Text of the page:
Yesterday, Jill was visibly moved and affected after attending a daylong “Domestic Violence Awareness Summit” in Washington, D.C. Hosted by former Rep. Gabrielle Giffords, who suffered a severe brain injury in a 2011 mass shooting that killed six and injured 13, the summit featured various speakers who talked about the ravaging effect of gun violence on their lives.
Giffords and her husband, former astronaut Mark Kelly, formed the group Americans for Responsible Solutions to talk about ways to stop gun violence, particularly against women. They have raised almost $25 million for a political action committee to promote legislation that will address gaps in gun control laws.
The statistics they cite are just as staggering as some of the others I’ve cited:
• Women in the U.S. are five times more likely to be killed by their abuser if that person has access to a gun.
• More than two-thirds of spouse and ex-spouse homicide victims between 1980 and 2008 were killed with firearms.
• More than half of all murders of women in the U.S. are committed with a gun.
“We don’t have to agree about everything, but we can agree on this,” said Giffords, who believes people convicted of stalking and domestic abuse should not be allowed to possess firearms. “We can change our laws. We can fight for responsible solutions.”
Just after the Oregon shooting, I walked into a local gas station. A TV was tuned into CNN, which was running non-stop coverage. I shook my head and said to the clerk, “This is sad.”
The clerk, who was either in her late teens or early 20s, put her fingers up in air quotes and said, “Yeah, and I’m sure they’re going to call it a mental health issue.”
That’s when I knew I had to start saying something about this. Yes, the majority of mass shootings occur because someone who is mentally ill gains access to a firearm. But it terrifies me that mental health issues and gun violence have become inextricably tied.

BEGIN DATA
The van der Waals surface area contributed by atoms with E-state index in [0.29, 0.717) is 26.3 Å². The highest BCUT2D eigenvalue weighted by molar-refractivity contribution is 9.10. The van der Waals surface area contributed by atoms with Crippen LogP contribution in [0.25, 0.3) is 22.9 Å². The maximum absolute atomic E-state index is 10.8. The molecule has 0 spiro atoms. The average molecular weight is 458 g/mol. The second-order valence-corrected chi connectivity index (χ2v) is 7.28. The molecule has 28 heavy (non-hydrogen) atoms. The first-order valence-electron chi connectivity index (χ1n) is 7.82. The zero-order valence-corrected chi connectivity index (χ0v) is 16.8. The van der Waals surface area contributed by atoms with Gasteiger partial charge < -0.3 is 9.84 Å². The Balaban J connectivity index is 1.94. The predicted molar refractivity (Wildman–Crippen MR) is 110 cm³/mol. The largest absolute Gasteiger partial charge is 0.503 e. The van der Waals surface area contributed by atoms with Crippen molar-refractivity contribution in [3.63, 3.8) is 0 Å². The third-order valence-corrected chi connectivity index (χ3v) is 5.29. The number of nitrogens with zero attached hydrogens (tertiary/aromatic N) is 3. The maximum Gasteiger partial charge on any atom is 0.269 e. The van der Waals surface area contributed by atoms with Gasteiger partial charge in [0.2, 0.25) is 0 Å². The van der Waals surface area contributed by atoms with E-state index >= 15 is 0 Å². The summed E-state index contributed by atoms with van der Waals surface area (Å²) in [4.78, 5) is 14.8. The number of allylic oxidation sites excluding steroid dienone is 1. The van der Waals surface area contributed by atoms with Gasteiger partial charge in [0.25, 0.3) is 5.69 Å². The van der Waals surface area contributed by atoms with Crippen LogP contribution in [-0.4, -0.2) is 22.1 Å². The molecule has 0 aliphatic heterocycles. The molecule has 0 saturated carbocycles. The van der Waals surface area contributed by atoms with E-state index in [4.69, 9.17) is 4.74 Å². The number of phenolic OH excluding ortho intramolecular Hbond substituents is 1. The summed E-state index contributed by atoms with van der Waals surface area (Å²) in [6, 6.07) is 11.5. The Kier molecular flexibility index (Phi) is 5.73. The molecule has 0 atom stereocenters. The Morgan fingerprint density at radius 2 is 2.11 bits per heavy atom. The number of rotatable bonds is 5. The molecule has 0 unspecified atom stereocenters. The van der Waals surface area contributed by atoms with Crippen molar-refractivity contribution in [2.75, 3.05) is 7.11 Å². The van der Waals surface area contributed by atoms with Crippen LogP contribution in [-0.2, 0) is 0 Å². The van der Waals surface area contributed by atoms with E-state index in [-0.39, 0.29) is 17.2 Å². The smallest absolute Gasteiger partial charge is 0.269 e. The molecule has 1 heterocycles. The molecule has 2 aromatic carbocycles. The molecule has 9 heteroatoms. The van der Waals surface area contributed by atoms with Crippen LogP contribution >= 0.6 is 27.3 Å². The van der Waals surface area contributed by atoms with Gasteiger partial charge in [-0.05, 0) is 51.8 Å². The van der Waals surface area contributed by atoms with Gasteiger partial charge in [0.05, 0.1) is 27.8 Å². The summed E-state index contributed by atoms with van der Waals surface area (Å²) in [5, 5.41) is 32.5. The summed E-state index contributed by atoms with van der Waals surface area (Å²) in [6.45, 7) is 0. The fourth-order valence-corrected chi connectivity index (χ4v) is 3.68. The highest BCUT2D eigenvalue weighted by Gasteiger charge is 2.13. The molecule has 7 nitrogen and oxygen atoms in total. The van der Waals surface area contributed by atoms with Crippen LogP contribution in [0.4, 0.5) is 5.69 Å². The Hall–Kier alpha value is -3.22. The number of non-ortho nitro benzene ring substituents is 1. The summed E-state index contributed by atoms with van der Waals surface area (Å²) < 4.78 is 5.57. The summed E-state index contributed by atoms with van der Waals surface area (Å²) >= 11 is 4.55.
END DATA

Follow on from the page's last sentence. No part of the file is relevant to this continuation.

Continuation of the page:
Here’s another fact: Most people with mental health issues are not violent, but the potential exists. As a parent of a child with a mental illness, the thought of her ever coming near a gun frightens the hell out of me. I see her impulsivity and her potential to flash to anger while manic/depressed/mix of both, and I can't imagine what would happen if she had a firearm in her hands at the point when things are totally irrational.
What does it say about this country’s attitude toward difficult issues that we can talk about mental health awareness and services only in the face of record gun violence? I think it says a lot.
Recently, while working on a freelance story about trauma-informed public schools, I interviewed several people with experience in dealing with crisis situations. One interview was with David Schonfeld, director of the National Center for School Crisis and Bereavement.
Earlier this year, five students and three teachers filed a lawsuit against the Compton Unified School District, saying the system fails to educate kids who are exposed to repeated violence and trauma. The lawsuit also will test whether “complex trauma” is considered a disability under the Americans with Disabilities Act; if so, schools could be required to direct funds to ensure students receive adequate care.
Schonfeld, who is not involved in the Compton lawsuit, said he is not sure whether the case has legal validity. But he then told a stirring story about the effect of long-term poverty and violence on a community.
“I was talking to a group of teachers recently in an inner-city school system that is known for having gang violence and extreme trauma, and one said to me, ‘If 20 children die in a suburban school district, it’s called a natural disaster. When it happens here it’s called a typical day’,” he said.
Schonfeld was shocked by the teacher’s seeming belief that “it was ‘normal’ for children to be in gangs and ‘normal’ for children to murder other children.”
“That’s never normal for a child,” Schonfeld said during the interview. “Common maybe. Tragic definitely, and something that happens with alarming frequency, but as soon as your staff starts to think it’s normal than they’re not going to help the kids try to do something about it.”
The teacher later apologized for his remarks, but Schonfeld said they illustrate the crux of the problem in many school districts where violence is common.
“These kids experience so much loss, and adults don’t try to help with it because they’re overwhelmed and don’t know what to do,” he says. “So the kids stop asking for help and turn to their peers, gangs, and other forms of support. Just because they stop talking doesn’t mean they don’t need help. In reality, they need it more than others.”